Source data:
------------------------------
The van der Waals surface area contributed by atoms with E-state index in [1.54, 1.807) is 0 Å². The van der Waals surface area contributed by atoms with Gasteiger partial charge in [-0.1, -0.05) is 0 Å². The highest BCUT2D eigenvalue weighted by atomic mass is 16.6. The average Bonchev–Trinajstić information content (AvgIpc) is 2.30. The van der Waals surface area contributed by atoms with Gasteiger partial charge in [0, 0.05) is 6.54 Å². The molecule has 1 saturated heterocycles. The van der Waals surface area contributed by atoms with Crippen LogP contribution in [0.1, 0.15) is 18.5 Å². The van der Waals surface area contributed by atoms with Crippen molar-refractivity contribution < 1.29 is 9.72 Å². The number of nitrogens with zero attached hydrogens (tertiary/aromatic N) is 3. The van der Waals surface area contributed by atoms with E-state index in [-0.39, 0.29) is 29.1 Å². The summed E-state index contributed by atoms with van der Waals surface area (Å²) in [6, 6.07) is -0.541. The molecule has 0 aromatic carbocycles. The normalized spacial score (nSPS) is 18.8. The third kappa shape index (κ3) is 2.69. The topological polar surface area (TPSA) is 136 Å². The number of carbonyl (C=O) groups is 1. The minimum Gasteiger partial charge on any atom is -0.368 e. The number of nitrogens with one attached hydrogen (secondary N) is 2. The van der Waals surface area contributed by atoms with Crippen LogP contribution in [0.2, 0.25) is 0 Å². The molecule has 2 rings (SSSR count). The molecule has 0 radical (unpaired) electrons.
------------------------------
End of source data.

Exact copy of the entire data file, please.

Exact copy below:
The van der Waals surface area contributed by atoms with E-state index in [1.54, 1.807) is 0 Å². The van der Waals surface area contributed by atoms with Gasteiger partial charge in [-0.1, -0.05) is 0 Å². The highest BCUT2D eigenvalue weighted by atomic mass is 16.6. The average Bonchev–Trinajstić information content (AvgIpc) is 2.30. The van der Waals surface area contributed by atoms with Gasteiger partial charge in [0, 0.05) is 6.54 Å². The molecule has 1 saturated heterocycles. The van der Waals surface area contributed by atoms with Crippen LogP contribution in [0.1, 0.15) is 18.5 Å². The van der Waals surface area contributed by atoms with Crippen molar-refractivity contribution < 1.29 is 9.72 Å². The number of nitrogens with zero attached hydrogens (tertiary/aromatic N) is 3. The van der Waals surface area contributed by atoms with E-state index in [-0.39, 0.29) is 29.1 Å². The summed E-state index contributed by atoms with van der Waals surface area (Å²) in [6, 6.07) is -0.541. The molecule has 0 aromatic carbocycles. The normalized spacial score (nSPS) is 18.8. The third kappa shape index (κ3) is 2.69. The topological polar surface area (TPSA) is 136 Å². The number of carbonyl (C=O) groups is 1. The minimum Gasteiger partial charge on any atom is -0.368 e. The number of nitrogens with one attached hydrogen (secondary N) is 2. The van der Waals surface area contributed by atoms with Crippen LogP contribution in [0.2, 0.25) is 0 Å². The molecule has 2 rings (SSSR count). The molecule has 0 radical (unpaired) electrons.